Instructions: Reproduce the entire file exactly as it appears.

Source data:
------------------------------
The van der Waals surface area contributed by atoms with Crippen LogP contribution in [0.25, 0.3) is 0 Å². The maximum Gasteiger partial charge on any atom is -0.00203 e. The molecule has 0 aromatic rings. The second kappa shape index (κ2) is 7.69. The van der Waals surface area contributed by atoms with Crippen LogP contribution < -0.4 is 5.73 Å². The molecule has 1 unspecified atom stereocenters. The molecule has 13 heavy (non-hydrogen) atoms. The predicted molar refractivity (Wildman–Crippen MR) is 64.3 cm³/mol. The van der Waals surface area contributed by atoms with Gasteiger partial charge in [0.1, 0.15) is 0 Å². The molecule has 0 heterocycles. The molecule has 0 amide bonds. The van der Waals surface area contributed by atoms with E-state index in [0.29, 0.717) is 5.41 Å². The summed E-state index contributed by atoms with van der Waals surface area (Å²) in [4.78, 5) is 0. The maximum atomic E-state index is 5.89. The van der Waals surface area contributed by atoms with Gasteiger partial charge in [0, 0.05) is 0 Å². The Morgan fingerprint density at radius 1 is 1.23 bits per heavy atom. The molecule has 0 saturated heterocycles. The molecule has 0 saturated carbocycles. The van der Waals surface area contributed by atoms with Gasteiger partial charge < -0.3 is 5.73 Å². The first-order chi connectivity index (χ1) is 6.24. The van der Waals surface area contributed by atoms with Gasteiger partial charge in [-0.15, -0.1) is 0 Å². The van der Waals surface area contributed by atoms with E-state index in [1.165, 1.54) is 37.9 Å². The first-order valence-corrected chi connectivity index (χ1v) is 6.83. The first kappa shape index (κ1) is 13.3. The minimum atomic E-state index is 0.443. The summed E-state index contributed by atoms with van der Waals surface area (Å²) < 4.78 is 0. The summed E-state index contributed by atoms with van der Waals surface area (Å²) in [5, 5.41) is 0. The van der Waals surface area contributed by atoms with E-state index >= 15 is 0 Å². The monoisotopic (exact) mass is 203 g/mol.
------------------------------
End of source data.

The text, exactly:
The van der Waals surface area contributed by atoms with Crippen LogP contribution in [0.25, 0.3) is 0 Å². The maximum Gasteiger partial charge on any atom is -0.00203 e. The molecule has 0 aromatic rings. The second kappa shape index (κ2) is 7.69. The van der Waals surface area contributed by atoms with Crippen LogP contribution < -0.4 is 5.73 Å². The molecule has 1 unspecified atom stereocenters. The molecule has 13 heavy (non-hydrogen) atoms. The predicted molar refractivity (Wildman–Crippen MR) is 64.3 cm³/mol. The van der Waals surface area contributed by atoms with Gasteiger partial charge in [0.1, 0.15) is 0 Å². The molecule has 0 heterocycles. The molecule has 0 amide bonds. The van der Waals surface area contributed by atoms with E-state index in [0.29, 0.717) is 5.41 Å². The summed E-state index contributed by atoms with van der Waals surface area (Å²) in [4.78, 5) is 0. The maximum atomic E-state index is 5.89. The van der Waals surface area contributed by atoms with Gasteiger partial charge in [0, 0.05) is 0 Å². The Morgan fingerprint density at radius 1 is 1.23 bits per heavy atom. The molecule has 0 saturated heterocycles. The molecule has 0 saturated carbocycles. The van der Waals surface area contributed by atoms with Gasteiger partial charge < -0.3 is 5.73 Å². The first-order chi connectivity index (χ1) is 6.24. The van der Waals surface area contributed by atoms with Gasteiger partial charge in [-0.15, -0.1) is 0 Å². The van der Waals surface area contributed by atoms with E-state index in [1.165, 1.54) is 37.9 Å². The first-order valence-corrected chi connectivity index (χ1v) is 6.83. The first kappa shape index (κ1) is 13.3. The minimum atomic E-state index is 0.443. The summed E-state index contributed by atoms with van der Waals surface area (Å²) < 4.78 is 0. The summed E-state index contributed by atoms with van der Waals surface area (Å²) in [5, 5.41) is 0. The van der Waals surface area contributed by atoms with E-state index >= 15 is 0 Å². The monoisotopic (exact) mass is 203 g/mol.